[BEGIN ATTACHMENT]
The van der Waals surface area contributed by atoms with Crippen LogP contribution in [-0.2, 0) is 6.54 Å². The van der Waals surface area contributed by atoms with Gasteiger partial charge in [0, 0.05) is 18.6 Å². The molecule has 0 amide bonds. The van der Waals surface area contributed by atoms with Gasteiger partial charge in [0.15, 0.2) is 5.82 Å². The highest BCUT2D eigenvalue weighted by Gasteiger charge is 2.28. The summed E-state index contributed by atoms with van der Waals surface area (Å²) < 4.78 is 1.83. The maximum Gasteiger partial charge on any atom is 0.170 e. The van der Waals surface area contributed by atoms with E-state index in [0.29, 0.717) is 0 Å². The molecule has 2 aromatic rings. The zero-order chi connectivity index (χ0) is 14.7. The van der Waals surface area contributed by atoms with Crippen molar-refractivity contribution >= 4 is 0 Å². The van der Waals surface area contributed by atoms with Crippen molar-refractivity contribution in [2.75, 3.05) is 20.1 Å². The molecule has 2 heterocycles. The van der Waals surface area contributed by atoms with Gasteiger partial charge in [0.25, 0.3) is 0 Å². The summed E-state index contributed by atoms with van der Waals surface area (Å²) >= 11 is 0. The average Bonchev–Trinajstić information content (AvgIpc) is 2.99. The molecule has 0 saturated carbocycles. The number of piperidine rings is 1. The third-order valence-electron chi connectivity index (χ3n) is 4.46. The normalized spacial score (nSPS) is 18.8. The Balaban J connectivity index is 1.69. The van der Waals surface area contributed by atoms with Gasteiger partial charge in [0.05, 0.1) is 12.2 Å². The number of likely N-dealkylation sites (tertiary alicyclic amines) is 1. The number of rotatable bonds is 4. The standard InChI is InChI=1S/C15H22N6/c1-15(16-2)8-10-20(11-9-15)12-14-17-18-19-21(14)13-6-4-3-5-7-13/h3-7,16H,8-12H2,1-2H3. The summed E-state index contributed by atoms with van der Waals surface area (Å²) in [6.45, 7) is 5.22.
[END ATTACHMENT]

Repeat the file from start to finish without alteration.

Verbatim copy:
The van der Waals surface area contributed by atoms with Crippen LogP contribution in [-0.2, 0) is 6.54 Å². The van der Waals surface area contributed by atoms with Gasteiger partial charge in [0, 0.05) is 18.6 Å². The molecule has 0 amide bonds. The van der Waals surface area contributed by atoms with Gasteiger partial charge in [0.15, 0.2) is 5.82 Å². The highest BCUT2D eigenvalue weighted by Gasteiger charge is 2.28. The summed E-state index contributed by atoms with van der Waals surface area (Å²) < 4.78 is 1.83. The maximum Gasteiger partial charge on any atom is 0.170 e. The van der Waals surface area contributed by atoms with E-state index in [0.29, 0.717) is 0 Å². The molecule has 2 aromatic rings. The zero-order chi connectivity index (χ0) is 14.7. The van der Waals surface area contributed by atoms with Crippen molar-refractivity contribution >= 4 is 0 Å². The van der Waals surface area contributed by atoms with Crippen molar-refractivity contribution in [2.75, 3.05) is 20.1 Å². The molecule has 2 heterocycles. The van der Waals surface area contributed by atoms with Gasteiger partial charge in [0.25, 0.3) is 0 Å². The summed E-state index contributed by atoms with van der Waals surface area (Å²) >= 11 is 0. The average Bonchev–Trinajstić information content (AvgIpc) is 2.99. The molecule has 0 saturated carbocycles. The number of piperidine rings is 1. The third-order valence-electron chi connectivity index (χ3n) is 4.46. The normalized spacial score (nSPS) is 18.8. The Balaban J connectivity index is 1.69. The van der Waals surface area contributed by atoms with Gasteiger partial charge in [0.05, 0.1) is 12.2 Å². The number of likely N-dealkylation sites (tertiary alicyclic amines) is 1. The number of rotatable bonds is 4. The standard InChI is InChI=1S/C15H22N6/c1-15(16-2)8-10-20(11-9-15)12-14-17-18-19-21(14)13-6-4-3-5-7-13/h3-7,16H,8-12H2,1-2H3. The summed E-state index contributed by atoms with van der Waals surface area (Å²) in [6.45, 7) is 5.22.